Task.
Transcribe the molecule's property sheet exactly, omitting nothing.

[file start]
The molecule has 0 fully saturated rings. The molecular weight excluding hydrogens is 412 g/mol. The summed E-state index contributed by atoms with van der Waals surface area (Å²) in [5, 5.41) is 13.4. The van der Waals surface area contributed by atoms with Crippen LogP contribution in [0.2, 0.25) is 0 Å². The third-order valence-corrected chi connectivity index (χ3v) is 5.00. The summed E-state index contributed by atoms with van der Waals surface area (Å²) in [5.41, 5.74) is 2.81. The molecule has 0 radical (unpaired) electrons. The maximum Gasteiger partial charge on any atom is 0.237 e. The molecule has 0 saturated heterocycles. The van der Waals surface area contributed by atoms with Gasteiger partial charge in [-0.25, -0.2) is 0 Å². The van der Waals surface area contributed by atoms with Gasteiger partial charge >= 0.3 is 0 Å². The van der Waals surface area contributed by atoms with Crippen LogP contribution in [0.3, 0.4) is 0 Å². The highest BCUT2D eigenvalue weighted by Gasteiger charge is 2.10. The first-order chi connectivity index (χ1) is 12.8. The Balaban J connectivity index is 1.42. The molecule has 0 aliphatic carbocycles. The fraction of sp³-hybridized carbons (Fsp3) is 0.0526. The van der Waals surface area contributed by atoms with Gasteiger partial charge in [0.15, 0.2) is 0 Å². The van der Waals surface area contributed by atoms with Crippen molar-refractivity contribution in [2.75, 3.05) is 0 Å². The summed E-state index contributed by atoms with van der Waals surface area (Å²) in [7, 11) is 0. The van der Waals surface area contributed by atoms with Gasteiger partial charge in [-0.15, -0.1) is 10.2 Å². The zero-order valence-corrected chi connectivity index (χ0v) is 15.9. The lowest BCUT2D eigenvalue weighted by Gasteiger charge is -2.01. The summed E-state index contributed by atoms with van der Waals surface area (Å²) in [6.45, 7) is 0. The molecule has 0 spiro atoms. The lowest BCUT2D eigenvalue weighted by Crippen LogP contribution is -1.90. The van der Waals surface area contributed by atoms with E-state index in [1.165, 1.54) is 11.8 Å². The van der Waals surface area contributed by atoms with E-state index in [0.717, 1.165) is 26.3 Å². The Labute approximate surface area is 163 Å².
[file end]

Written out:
The molecule has 0 fully saturated rings. The molecular weight excluding hydrogens is 412 g/mol. The summed E-state index contributed by atoms with van der Waals surface area (Å²) in [5, 5.41) is 13.4. The van der Waals surface area contributed by atoms with Crippen LogP contribution in [0.2, 0.25) is 0 Å². The third-order valence-corrected chi connectivity index (χ3v) is 5.00. The summed E-state index contributed by atoms with van der Waals surface area (Å²) in [5.41, 5.74) is 2.81. The molecule has 0 radical (unpaired) electrons. The maximum Gasteiger partial charge on any atom is 0.237 e. The molecule has 0 saturated heterocycles. The van der Waals surface area contributed by atoms with Gasteiger partial charge in [-0.25, -0.2) is 0 Å². The van der Waals surface area contributed by atoms with Gasteiger partial charge >= 0.3 is 0 Å². The van der Waals surface area contributed by atoms with Crippen LogP contribution in [0.3, 0.4) is 0 Å². The highest BCUT2D eigenvalue weighted by Gasteiger charge is 2.10. The first-order chi connectivity index (χ1) is 12.8. The Balaban J connectivity index is 1.42. The molecule has 0 aliphatic carbocycles. The fraction of sp³-hybridized carbons (Fsp3) is 0.0526. The van der Waals surface area contributed by atoms with Gasteiger partial charge in [0.15, 0.2) is 0 Å². The van der Waals surface area contributed by atoms with Crippen molar-refractivity contribution in [2.75, 3.05) is 0 Å². The summed E-state index contributed by atoms with van der Waals surface area (Å²) in [7, 11) is 0. The van der Waals surface area contributed by atoms with Gasteiger partial charge in [-0.15, -0.1) is 10.2 Å². The zero-order valence-corrected chi connectivity index (χ0v) is 15.9. The lowest BCUT2D eigenvalue weighted by Gasteiger charge is -2.01. The summed E-state index contributed by atoms with van der Waals surface area (Å²) in [6.45, 7) is 0. The molecule has 0 spiro atoms. The lowest BCUT2D eigenvalue weighted by Crippen LogP contribution is -1.90. The van der Waals surface area contributed by atoms with E-state index in [1.165, 1.54) is 11.8 Å². The van der Waals surface area contributed by atoms with E-state index in [0.717, 1.165) is 26.3 Å². The Labute approximate surface area is 163 Å².